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29 May 2019


Don Bessee

Dr. R, That page took a long time to load. LOL



Move to a home with a three-digit address in Nevada City. The internet is just fine.

Michael Anderson

George, your KVMR commentary and post here at RR couldn't be more timely. We are indeed at an "all hands on deck" moment when it comes to rural broadband. I have some detailed responses to what you've written here this evening. I will break up my comments into sections for easiest digestibility.

George Rebane

MichaelA 807pm - Looking forward to joining all our shoulders to this wheel of our county's fortunes.

re JeffP 800pm - here's an example of the response from the idiot quarter regarding our county's BB deficit. Unfortunately, there are more of them out there to continue their work to stifle the county's economic development progress. So far their efforts have been successful.

Scott O

Our nation's founders understood the need to connect the citizens with whatever was available to ensure good communication. Hence, the stated role of govt in establishing a postal system. It was a good example of something 'socialized' that the govt could do. Rates were kept as flat as possible to make sure the far flung areas would enjoy the flow of information nearly as well as the large cities. The post office, unfortunately, was stuck with that same task of snail mail and packages while the world went digital. It's a pity the original idea of providing service to those most remote as well as those close in did not continue into the information age. I was at a small settlement last year in the wilds of Idaho. Warren has a population of possibly 15 year round residents. Hours of rough road or just minutes by aircraft. The US Postal Service flies mail to the Warren Post Office twice a week. It's too bad the post office didn't continue that zeal of service into the modern age to connect such rural areas all over the country with zeros and ones.

Don Bessee

Does anyone think our defense industry will not heavily invest in invigorating our domestic production with expedited waivers? That's our admirations point is it not? -

China's Rare Earth Metals Aren't the Trade War Weapon Beijing Makes Them Out to Be



Michael Anderson

GR 825pm - Me too. So let's get started. I first met Susan Crawford in January of 2015 when I was the volunteer CIO of Bright Fiber Network, the corporate entity of which Spiral Internet was a DBA. This was in Kansas City and she was the keynote speaker at the Gigabit City Summit.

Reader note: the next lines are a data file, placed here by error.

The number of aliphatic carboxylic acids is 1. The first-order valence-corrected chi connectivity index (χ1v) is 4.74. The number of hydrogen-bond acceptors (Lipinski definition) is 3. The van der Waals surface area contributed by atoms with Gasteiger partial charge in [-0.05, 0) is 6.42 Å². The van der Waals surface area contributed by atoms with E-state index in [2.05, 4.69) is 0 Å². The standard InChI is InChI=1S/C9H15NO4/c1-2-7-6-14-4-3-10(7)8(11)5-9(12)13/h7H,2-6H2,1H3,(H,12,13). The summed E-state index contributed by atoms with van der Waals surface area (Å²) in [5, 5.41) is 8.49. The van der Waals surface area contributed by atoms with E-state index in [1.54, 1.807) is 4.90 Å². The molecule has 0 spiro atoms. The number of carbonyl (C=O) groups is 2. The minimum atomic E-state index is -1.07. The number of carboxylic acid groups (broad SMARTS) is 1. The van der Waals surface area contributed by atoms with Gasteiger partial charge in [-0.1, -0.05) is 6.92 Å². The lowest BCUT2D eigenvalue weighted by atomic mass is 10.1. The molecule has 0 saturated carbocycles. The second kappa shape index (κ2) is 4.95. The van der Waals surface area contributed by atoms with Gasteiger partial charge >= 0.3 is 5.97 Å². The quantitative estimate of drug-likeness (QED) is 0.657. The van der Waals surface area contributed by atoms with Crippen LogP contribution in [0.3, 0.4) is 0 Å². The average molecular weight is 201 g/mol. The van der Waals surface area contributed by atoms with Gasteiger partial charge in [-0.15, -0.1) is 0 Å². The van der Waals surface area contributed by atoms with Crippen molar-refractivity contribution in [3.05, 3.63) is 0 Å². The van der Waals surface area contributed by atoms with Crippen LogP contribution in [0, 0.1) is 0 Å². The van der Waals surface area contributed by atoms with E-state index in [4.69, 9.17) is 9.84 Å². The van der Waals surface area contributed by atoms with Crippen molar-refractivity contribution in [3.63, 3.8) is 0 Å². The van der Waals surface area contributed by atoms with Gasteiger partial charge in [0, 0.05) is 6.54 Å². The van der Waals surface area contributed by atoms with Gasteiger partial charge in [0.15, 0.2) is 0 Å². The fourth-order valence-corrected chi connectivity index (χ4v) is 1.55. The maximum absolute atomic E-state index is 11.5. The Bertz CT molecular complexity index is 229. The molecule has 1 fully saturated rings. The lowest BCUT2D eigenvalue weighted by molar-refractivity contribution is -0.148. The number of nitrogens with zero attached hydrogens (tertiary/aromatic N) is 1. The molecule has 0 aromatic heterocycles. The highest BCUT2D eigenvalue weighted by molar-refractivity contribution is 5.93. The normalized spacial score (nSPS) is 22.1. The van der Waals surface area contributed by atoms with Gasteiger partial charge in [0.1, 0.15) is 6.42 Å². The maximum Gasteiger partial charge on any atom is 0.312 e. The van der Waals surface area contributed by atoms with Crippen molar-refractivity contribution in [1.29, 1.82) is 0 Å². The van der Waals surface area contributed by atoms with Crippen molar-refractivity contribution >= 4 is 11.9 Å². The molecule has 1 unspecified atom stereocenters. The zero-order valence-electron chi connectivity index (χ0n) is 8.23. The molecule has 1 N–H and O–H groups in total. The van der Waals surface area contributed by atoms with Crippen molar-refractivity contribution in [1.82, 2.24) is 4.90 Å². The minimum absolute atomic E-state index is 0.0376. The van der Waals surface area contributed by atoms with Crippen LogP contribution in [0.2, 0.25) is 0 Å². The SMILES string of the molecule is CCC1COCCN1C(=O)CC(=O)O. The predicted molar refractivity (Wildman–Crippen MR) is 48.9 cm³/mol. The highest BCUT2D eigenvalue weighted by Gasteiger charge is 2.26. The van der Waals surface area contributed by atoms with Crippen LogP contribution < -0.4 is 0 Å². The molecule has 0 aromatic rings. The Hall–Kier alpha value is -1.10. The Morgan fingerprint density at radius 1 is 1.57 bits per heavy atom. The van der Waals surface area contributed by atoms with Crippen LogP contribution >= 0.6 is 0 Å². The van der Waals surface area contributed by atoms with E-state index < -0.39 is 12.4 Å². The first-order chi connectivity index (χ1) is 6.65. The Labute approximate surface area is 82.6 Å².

Here are some links to that event: http://www.gigabitcitysummit.com/news/2015/3/11/video-susan-crawford-keynote / https://www.kcdigitaldrive.org/project/gigabit-city-summit/

Her recent book, Fiber: The Coming Tech Revolution, comes after her seminal work on broadband incumbents and telcos, Captive Audience: The Telecom Industry and Monopoly Power in the New Gilded Age. She is also co-author of The Responsive City: Engaging Communities Through Data-Smart Governance, another seminal work that helps to explain IoT to the lay person. I view all three of her works as required reading to anyone who wants to understand broadband in America in the 21st century.

I'd like to just start from the beginning of your post and work our way down.

You wrote: "In fact, there are many of us who adamantly oppose the availability of broadband in these foothills for the simple reason that they are opposed to everything that promotes growth in our county, be it in housing, new or expanding businesses, or anything that invites more working families to locate here." I will agree with you that there is a contingent of no-growthers still in Nevada County but they are today in the distinct minority. Even reasonable partisans of the far left now recognize that we have a both a housing crisis and that the local economy is not sustainable with just a service and tourism industry. Both the arts and tech are now seeing a renewed focus, largely via a resurgent ERC, and I encourage you to attend the next meeting at 7:30 AM on June 6th at the Tech Hub, 104 New Mohawk Rd., so you can see for yourself how much things have changed.